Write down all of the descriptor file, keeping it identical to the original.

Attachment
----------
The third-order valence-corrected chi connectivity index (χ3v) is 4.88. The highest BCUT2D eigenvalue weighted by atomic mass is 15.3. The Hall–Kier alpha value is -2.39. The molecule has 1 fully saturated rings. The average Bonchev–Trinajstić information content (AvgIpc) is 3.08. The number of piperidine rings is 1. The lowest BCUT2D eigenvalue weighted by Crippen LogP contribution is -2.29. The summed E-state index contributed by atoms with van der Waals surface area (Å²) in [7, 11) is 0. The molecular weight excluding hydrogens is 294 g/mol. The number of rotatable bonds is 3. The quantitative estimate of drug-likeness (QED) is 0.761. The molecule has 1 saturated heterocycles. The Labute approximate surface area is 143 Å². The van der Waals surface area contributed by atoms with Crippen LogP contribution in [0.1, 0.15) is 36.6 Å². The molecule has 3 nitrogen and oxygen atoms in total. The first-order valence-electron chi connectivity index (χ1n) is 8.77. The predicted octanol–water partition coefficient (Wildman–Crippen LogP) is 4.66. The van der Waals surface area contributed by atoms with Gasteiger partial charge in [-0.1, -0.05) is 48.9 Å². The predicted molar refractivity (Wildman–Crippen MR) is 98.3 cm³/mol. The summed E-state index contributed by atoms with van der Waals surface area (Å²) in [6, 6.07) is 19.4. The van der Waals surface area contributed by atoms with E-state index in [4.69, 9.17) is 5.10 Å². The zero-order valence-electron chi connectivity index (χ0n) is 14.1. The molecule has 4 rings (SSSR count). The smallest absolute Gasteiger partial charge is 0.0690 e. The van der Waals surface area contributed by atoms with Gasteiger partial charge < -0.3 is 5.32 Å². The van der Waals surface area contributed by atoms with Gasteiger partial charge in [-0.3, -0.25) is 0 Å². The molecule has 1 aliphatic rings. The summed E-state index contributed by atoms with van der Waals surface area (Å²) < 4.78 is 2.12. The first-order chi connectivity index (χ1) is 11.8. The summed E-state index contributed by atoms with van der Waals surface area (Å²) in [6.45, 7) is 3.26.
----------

The third-order valence-corrected chi connectivity index (χ3v) is 4.88. The highest BCUT2D eigenvalue weighted by atomic mass is 15.3. The Hall–Kier alpha value is -2.39. The molecule has 1 fully saturated rings. The average Bonchev–Trinajstić information content (AvgIpc) is 3.08. The number of piperidine rings is 1. The lowest BCUT2D eigenvalue weighted by Crippen LogP contribution is -2.29. The summed E-state index contributed by atoms with van der Waals surface area (Å²) in [7, 11) is 0. The molecular weight excluding hydrogens is 294 g/mol. The number of rotatable bonds is 3. The quantitative estimate of drug-likeness (QED) is 0.761. The molecule has 1 saturated heterocycles. The Labute approximate surface area is 143 Å². The van der Waals surface area contributed by atoms with Crippen LogP contribution in [0.1, 0.15) is 36.6 Å². The molecule has 3 nitrogen and oxygen atoms in total. The first-order valence-electron chi connectivity index (χ1n) is 8.77. The predicted octanol–water partition coefficient (Wildman–Crippen LogP) is 4.66. The van der Waals surface area contributed by atoms with Gasteiger partial charge in [-0.1, -0.05) is 48.9 Å². The predicted molar refractivity (Wildman–Crippen MR) is 98.3 cm³/mol. The summed E-state index contributed by atoms with van der Waals surface area (Å²) in [6, 6.07) is 19.4. The van der Waals surface area contributed by atoms with E-state index in [4.69, 9.17) is 5.10 Å². The zero-order valence-electron chi connectivity index (χ0n) is 14.1. The molecule has 4 rings (SSSR count). The smallest absolute Gasteiger partial charge is 0.0690 e. The van der Waals surface area contributed by atoms with Gasteiger partial charge < -0.3 is 5.32 Å². The van der Waals surface area contributed by atoms with Gasteiger partial charge in [-0.3, -0.25) is 0 Å². The molecule has 1 aliphatic rings. The summed E-state index contributed by atoms with van der Waals surface area (Å²) < 4.78 is 2.12. The first-order chi connectivity index (χ1) is 11.8. The summed E-state index contributed by atoms with van der Waals surface area (Å²) in [6.45, 7) is 3.26.